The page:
Pope Francis’s Eco-Manifesto Looks Like a Game-Changer in the U.S. by John L. Allen Jr.
Now that Pope Francis finally has released his long-awaited encyclical letter on the environment, blaming “unfettered greed” for mounting pollution, global warming, and climate change, and framing strong limits on fossil fuels and greenhouse gases as a clear moral imperative, the question becomes: So what?
Despite a remarkable degree of hype in the run-up to Thursday’s presentation of Laudato Si’, the title of the pontiff’s 184-page ecological manifesto — which, among other things, caused the Vatican website to crash in response to massive demand to read the text — it’s still reasonable to wonder whether the pope’s exhortations will have any real-world impact.
After all, other moral authorities have weighed in on the same issues for some time, and it’s not as if the planet is notably cooler or cleaner as a result.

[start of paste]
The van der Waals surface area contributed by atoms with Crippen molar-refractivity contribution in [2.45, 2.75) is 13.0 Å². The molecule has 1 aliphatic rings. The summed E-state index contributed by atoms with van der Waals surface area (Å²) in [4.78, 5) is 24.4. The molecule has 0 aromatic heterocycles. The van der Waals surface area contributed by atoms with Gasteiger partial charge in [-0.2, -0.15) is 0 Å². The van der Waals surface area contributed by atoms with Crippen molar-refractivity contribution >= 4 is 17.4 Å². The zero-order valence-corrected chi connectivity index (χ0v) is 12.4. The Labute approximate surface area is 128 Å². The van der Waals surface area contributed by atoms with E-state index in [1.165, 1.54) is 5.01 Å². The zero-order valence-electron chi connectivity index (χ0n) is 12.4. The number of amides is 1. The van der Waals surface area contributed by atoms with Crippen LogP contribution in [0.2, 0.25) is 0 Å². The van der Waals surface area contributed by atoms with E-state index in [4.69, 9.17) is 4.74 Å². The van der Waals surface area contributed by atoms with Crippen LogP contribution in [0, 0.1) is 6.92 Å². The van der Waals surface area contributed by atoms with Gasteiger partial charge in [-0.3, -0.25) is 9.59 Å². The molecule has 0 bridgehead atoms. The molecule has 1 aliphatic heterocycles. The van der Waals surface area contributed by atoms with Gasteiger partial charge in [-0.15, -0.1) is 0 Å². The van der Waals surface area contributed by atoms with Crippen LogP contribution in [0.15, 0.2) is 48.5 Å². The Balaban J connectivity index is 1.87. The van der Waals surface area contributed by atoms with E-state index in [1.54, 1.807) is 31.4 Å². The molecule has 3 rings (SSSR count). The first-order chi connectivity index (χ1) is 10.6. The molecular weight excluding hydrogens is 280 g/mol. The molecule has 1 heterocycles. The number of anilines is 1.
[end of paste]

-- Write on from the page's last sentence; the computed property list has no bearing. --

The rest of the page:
At least in the United States, however, there are three arenas where Laudato Si’ seems likely to have an immediate echo: the 2016 presidential race, the pope’s trip to the country in September, and the management of Catholic facilities all across America.
You can read Pope Francis’s ecological encyclical Laudato Si’ in its entirety online in English from the Vatican website. The official English title is “ENCYCLICAL LETTER LAUDATO SI’ OF THE HOLY FATHER FRANCIS ON CARE FOR OUR COMMON HOME”.
The title Laudato Si’ comes from a song written by St. Francis; here’s an English translation of the first lines: “Praise be to you, my Lord, through our Sister, Mother Earth, who sustains and governs us, and who produces various fruit with coloured flowers and herbs.”